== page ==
An Introduction to the Letters
of Helene von Mauthner

When my mother received a big bundle of letters to Fritz Mauthner from the Leo Baeck Institute, she decided to start out by transcribing and translating letters from someone with legible handwriting. She settled on Fritz Mauthner's sister-in-law Helene von Mauthner, whose letters stretched from 1887 to 1920, years which included the death of her husband Gustav in 1902, the purchase of a castle in Moravia, and the outbreak of the First World War. In sorting out who was who in these letters, she relied on the family tree drawn up by Paul's brother Henry many years ago.

Helene von Mauthner
Helene von Mauthner
The image of Helene von Mauthner which emerges from these letters is of a patron of the arts, generously supporting the publication of what turned out to be Fritz Mauthner's best-known work, "Beiträge zu einer Kritik der Sprache." In other acts of familial generosity, she sends Fritz's wife Hedwig for a vacation in 1912 and leaves a substantial bequest to Fritz. She was a devoted family woman, interested in the success of her four children's careers, marriages and offspring and maintaining a warm relationship to Fritz and his wife Hedwig. She has a pleasant sense of humor, even amidst the chaos of renovating her castle (1907): "Every time I open one of the many boxes I make the most wonderful discoveries. The other day I found about eighty empty soap cartons .... On the other hand the most necessary things are missing. Only glasses in every size and shape, especially champagne glasses, are plentiful."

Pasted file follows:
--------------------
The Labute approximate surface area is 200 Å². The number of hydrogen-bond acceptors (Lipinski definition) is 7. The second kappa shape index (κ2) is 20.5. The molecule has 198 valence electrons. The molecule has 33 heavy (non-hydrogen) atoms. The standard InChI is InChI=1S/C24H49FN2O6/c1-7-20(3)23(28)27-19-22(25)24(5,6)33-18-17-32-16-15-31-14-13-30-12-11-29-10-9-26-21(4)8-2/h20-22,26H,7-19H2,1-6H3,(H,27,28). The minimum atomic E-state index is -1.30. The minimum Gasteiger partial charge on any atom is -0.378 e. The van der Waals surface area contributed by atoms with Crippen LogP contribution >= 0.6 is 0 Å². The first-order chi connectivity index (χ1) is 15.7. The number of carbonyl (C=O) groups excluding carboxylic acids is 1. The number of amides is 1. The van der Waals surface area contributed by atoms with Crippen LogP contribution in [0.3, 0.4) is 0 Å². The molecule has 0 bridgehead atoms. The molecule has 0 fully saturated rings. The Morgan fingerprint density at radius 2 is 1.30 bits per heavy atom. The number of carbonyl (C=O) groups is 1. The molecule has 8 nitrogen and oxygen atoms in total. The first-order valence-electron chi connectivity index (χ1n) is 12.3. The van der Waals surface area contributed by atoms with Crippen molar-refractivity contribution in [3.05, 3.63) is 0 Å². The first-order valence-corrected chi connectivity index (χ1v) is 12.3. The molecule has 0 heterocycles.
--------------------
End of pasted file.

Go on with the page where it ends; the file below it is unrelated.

Her letters are full of gossip, family news-in 1910 there is "the best news of Anna and the little Paul - that is, the news of my fathers birth, and frequent travel-Vienna, Altaussee, renovating Castle Johrnsdorf in Mährisch Schönberg, Brioni and Abbazia, the last two now Croatian. Helene von Mauthner flourished in the brief decades in which the Austrian and German world opened up to Jews; as Fritz's sister Marie Kuh (in a letter dated Sept. 29, 1911) pointed out, their father Emanuel belonged to the first generation of Jews to be allowed to leave the ghetto. [His son Ernst (Helene's brother-in-law) had built a highly successful textile manufacturing business.] With the wisdom of hindsight, we know that world would all shatter not too long after Helene's death in 1920.

A letter from Helene from the Hotel Salegg dated 7/30/14, two days after the outbreak of the First Word War, shows her sharing in the patriotic excitement of the times: "As long as I live I will regret not to have shared the excitement in Vienna." But as the war wears on, it brings shortages of food and fuel, as well as aches and pains, and the tone becomes more sober, often dejected. Her health suffers, she is often housebound, and even, in a letter of 4/28/17, thinks she is about to die. In 1918, toward the end of the war, Helene writes I feel I am no longer the same person I was then, but a stranger to myself. When my thoughts go back to those days [when Gustav was alive], I seem to be turning the pages of another person's memoirs."

As a kind of coda, after Helene's death we find several letters which cluster around Paul, the link to the Mauthner family which has occupied so much of my mother's time and thoughts this past year. There are letters to Fritz and Hedwig Mauthner after the death of Fritz's sister Marie Kuh, one of them from Paul's mother Anna; then a letter to Paul from his uncle Georg (Helene's nephew) and finally a postcard from Paul's nephew (and Fritz Mauthners great-great-nephew) Anthony remembering him on a trip to Greece.
LITERATUR - Letters to Fritz Mauthner, Translation by Eleanor Alexander, Winter 2001